>> The Testator Must Sign or Acknowledge their Signature in the Presence of Two Witnesses

The signature of the testator must be made in front of two independent witnesses who are both present at the time the testator signs. The witnesses should be over 18yrs and have full mental capacity. A blind person cannot witness a Will.

The witnesses can also acknowledge the testator’s signature but other requirements would need to be fulfilled to comply with the legal requirements.

An acknowledgment occurs when the witnesses did not actually see the testator sign the Will. The further requirements needed are that the Will has been signed before the witnesses are present; when the witnesses acknowledge the signature, they must have sight of it on the Will; and the testator must acknowledge that the signature already on the document is his through his words and conduct.

It is never advisable to have any beneficiaries or their spouses or civil partners witness a Will. If they do then the beneficiary will not be entitled to any legacy due to them under the Will.

>> Witnesses must Sign, or Acknowledge the Testator’s Signature

Once the Testator has signed or acknowledged their signature on the Will then each witness must sign or acknowledge the testator’s signature in the presence of the testator. Both witnesses do not have to sign or acknowledge in each other’s presence.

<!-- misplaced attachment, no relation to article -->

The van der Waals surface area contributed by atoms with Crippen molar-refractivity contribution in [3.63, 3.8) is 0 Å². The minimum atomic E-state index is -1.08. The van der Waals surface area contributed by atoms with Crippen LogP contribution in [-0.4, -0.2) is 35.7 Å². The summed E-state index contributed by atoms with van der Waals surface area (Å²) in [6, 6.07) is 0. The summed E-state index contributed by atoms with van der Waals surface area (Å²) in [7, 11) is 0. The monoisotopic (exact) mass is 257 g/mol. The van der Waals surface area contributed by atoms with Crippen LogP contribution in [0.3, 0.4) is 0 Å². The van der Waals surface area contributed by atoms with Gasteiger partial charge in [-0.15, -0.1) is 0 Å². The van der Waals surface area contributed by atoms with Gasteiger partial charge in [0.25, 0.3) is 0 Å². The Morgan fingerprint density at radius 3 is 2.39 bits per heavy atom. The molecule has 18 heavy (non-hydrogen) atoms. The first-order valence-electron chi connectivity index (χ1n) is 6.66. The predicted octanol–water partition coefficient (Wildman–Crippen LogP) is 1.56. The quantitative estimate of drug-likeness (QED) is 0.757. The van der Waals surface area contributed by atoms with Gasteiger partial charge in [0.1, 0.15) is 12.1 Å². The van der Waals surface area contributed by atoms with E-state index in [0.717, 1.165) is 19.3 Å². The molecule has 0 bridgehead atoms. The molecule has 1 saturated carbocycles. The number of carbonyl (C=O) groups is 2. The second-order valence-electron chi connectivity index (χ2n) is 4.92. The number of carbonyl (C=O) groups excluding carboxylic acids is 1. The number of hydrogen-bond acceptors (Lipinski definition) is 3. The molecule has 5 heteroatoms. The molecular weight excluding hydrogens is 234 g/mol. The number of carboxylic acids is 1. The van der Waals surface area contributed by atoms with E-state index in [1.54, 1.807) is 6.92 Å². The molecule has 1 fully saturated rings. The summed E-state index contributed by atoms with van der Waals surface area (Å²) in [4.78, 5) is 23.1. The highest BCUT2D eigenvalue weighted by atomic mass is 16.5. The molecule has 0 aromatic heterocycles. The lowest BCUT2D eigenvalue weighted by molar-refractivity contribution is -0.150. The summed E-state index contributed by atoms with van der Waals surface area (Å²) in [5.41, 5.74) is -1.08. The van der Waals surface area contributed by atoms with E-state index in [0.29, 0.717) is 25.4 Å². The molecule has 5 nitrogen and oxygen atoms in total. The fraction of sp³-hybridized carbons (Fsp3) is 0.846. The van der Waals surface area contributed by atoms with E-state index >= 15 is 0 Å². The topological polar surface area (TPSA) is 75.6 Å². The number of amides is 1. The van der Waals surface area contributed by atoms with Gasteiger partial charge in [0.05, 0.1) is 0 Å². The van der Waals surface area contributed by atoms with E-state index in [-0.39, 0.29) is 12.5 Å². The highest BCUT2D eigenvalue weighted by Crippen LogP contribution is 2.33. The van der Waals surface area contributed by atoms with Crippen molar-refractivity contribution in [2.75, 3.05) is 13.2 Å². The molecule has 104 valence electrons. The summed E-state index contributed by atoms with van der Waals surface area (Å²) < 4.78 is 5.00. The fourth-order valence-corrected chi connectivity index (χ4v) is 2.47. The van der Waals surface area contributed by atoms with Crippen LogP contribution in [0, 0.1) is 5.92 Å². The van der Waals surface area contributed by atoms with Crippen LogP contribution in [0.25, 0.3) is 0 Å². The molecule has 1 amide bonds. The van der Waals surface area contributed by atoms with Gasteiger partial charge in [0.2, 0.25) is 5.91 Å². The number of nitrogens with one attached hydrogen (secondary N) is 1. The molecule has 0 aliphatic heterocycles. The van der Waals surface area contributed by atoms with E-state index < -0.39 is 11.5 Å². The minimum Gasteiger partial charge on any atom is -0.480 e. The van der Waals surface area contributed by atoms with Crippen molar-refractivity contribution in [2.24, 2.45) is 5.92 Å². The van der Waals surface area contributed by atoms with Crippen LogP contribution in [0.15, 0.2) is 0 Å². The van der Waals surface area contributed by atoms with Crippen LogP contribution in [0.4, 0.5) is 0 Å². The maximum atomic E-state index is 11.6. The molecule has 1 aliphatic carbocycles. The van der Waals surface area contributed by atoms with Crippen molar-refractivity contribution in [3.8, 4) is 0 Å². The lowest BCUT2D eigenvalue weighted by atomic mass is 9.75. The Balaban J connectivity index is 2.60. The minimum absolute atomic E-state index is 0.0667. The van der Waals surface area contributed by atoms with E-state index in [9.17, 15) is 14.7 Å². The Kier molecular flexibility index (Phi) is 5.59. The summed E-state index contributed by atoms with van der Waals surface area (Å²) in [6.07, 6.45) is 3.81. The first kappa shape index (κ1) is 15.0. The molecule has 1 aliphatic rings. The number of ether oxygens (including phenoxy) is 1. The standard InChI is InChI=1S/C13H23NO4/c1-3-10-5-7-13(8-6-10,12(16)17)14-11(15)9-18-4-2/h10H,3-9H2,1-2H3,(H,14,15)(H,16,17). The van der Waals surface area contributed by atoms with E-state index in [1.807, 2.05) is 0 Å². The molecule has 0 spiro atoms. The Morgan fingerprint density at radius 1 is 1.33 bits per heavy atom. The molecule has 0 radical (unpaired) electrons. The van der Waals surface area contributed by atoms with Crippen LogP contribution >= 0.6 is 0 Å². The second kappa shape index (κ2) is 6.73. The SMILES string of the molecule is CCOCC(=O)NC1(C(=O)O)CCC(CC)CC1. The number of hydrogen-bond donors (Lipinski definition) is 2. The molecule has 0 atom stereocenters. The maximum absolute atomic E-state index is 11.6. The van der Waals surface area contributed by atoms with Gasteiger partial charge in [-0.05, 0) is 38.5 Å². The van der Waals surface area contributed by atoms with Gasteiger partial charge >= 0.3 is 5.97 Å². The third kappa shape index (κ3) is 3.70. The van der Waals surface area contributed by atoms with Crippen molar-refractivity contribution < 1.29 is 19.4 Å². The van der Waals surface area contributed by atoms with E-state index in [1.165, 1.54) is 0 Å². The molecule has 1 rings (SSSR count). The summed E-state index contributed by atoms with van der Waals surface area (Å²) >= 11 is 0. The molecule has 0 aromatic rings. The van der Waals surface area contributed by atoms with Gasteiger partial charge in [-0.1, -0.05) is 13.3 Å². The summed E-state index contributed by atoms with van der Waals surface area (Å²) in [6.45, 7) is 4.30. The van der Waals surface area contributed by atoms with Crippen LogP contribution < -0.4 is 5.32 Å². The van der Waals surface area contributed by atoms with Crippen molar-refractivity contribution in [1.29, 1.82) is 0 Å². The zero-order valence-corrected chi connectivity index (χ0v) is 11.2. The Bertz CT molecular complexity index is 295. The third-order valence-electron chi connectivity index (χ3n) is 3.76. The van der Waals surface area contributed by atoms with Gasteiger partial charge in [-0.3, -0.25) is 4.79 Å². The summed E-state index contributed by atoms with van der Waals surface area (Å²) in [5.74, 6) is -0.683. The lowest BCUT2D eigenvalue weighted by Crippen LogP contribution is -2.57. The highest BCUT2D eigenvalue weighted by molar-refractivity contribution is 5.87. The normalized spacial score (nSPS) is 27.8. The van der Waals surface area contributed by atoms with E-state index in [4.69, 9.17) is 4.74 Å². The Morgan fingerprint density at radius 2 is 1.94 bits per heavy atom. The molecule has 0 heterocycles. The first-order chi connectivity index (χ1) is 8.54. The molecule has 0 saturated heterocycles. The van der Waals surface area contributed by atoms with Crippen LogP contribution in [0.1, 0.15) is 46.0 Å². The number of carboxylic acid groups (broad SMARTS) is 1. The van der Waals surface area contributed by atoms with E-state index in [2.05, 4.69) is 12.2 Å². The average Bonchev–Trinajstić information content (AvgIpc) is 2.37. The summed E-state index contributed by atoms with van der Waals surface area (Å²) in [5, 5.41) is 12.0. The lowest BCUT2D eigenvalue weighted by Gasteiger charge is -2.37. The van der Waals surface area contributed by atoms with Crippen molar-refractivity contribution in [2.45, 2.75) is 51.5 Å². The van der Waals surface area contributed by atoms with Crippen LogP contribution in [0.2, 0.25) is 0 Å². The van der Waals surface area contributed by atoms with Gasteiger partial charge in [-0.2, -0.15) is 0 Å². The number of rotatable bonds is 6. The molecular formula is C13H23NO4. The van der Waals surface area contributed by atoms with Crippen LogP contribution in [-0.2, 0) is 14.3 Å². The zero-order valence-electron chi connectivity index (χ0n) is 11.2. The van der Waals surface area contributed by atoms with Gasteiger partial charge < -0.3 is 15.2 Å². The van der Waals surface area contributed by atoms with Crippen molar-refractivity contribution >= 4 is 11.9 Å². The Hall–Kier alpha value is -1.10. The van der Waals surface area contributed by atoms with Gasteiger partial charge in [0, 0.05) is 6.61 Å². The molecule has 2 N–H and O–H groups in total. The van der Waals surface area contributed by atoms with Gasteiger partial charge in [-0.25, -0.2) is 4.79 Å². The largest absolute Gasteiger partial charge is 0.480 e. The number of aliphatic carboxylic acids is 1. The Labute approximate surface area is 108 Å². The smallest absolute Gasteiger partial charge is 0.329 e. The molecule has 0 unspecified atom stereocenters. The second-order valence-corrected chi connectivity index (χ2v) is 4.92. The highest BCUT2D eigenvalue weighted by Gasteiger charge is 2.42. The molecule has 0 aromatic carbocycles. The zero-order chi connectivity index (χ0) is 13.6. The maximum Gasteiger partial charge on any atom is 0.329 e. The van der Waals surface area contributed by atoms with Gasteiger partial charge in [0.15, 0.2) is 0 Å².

The testator must be mentally, as well as physically present for both witnesses’ signatures and must see each witness sign, unless they are blind. If the Testator were to lose mental capacity in between each witness signing then the Will would not be valid. Logistically it is far more sensible to have both witnesses and the testator together to sign and witness the Will in the correct order and thus ensure all the legal requirements are met.

Any Wills are presumed to be properly signed unless there is evidence to suggest otherwise. This is the known as the presumption of due execution.

A codicil which is a separate document that amends a Will must also be signed and witnessed in the same way to be valid. A valid codicil is read in conjunction with the Will.